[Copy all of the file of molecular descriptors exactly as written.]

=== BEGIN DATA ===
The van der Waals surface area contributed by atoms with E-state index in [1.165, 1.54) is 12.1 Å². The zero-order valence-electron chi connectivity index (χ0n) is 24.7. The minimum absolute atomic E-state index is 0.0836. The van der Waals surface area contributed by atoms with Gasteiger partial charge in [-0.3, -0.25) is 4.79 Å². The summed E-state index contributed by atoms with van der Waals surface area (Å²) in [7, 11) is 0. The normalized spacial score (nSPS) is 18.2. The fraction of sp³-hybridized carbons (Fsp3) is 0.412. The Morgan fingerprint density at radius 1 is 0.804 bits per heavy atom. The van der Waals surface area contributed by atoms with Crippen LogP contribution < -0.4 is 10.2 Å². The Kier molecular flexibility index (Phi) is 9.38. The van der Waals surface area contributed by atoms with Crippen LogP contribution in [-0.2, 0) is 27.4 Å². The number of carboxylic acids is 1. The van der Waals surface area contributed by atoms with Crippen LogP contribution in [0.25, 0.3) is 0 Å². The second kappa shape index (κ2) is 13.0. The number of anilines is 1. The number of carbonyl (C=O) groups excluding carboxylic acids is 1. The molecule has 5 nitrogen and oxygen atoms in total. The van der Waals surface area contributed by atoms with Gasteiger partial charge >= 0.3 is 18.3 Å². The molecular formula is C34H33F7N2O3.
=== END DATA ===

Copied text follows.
The van der Waals surface area contributed by atoms with E-state index in [1.165, 1.54) is 12.1 Å². The zero-order valence-electron chi connectivity index (χ0n) is 24.7. The minimum absolute atomic E-state index is 0.0836. The van der Waals surface area contributed by atoms with Gasteiger partial charge in [-0.3, -0.25) is 4.79 Å². The summed E-state index contributed by atoms with van der Waals surface area (Å²) in [7, 11) is 0. The normalized spacial score (nSPS) is 18.2. The fraction of sp³-hybridized carbons (Fsp3) is 0.412. The Morgan fingerprint density at radius 1 is 0.804 bits per heavy atom. The van der Waals surface area contributed by atoms with Crippen LogP contribution < -0.4 is 10.2 Å². The Kier molecular flexibility index (Phi) is 9.38. The van der Waals surface area contributed by atoms with Crippen LogP contribution in [-0.2, 0) is 27.4 Å². The number of carboxylic acids is 1. The van der Waals surface area contributed by atoms with Crippen LogP contribution in [0.25, 0.3) is 0 Å². The second kappa shape index (κ2) is 13.0. The number of anilines is 1. The number of carbonyl (C=O) groups excluding carboxylic acids is 1. The molecule has 5 nitrogen and oxygen atoms in total. The van der Waals surface area contributed by atoms with Gasteiger partial charge >= 0.3 is 18.3 Å². The molecular formula is C34H33F7N2O3.